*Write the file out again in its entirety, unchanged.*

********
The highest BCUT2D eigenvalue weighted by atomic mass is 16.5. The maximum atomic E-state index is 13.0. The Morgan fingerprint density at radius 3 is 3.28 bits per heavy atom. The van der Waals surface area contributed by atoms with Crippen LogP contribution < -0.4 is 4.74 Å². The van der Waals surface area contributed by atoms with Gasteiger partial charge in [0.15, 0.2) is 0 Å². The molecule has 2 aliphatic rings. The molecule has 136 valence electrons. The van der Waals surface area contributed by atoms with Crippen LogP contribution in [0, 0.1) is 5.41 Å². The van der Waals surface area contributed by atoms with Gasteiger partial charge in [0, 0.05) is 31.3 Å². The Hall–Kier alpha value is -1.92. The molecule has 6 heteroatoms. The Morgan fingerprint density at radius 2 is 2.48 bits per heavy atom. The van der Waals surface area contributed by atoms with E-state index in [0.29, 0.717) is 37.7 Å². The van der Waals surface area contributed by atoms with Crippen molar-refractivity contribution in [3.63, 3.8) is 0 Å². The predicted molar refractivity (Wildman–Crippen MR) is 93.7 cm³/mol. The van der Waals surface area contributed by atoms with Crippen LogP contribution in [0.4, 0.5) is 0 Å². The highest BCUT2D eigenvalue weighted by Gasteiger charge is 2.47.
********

The highest BCUT2D eigenvalue weighted by atomic mass is 16.5. The maximum atomic E-state index is 13.0. The Morgan fingerprint density at radius 3 is 3.28 bits per heavy atom. The van der Waals surface area contributed by atoms with Crippen LogP contribution < -0.4 is 4.74 Å². The van der Waals surface area contributed by atoms with Gasteiger partial charge in [0.15, 0.2) is 0 Å². The molecule has 2 aliphatic rings. The molecule has 136 valence electrons. The van der Waals surface area contributed by atoms with Crippen LogP contribution in [0, 0.1) is 5.41 Å². The van der Waals surface area contributed by atoms with Gasteiger partial charge in [0, 0.05) is 31.3 Å². The Hall–Kier alpha value is -1.92. The molecule has 6 heteroatoms. The Morgan fingerprint density at radius 2 is 2.48 bits per heavy atom. The van der Waals surface area contributed by atoms with E-state index in [0.29, 0.717) is 37.7 Å². The van der Waals surface area contributed by atoms with Crippen molar-refractivity contribution in [3.63, 3.8) is 0 Å². The predicted molar refractivity (Wildman–Crippen MR) is 93.7 cm³/mol. The van der Waals surface area contributed by atoms with Crippen LogP contribution in [0.4, 0.5) is 0 Å². The highest BCUT2D eigenvalue weighted by Gasteiger charge is 2.47.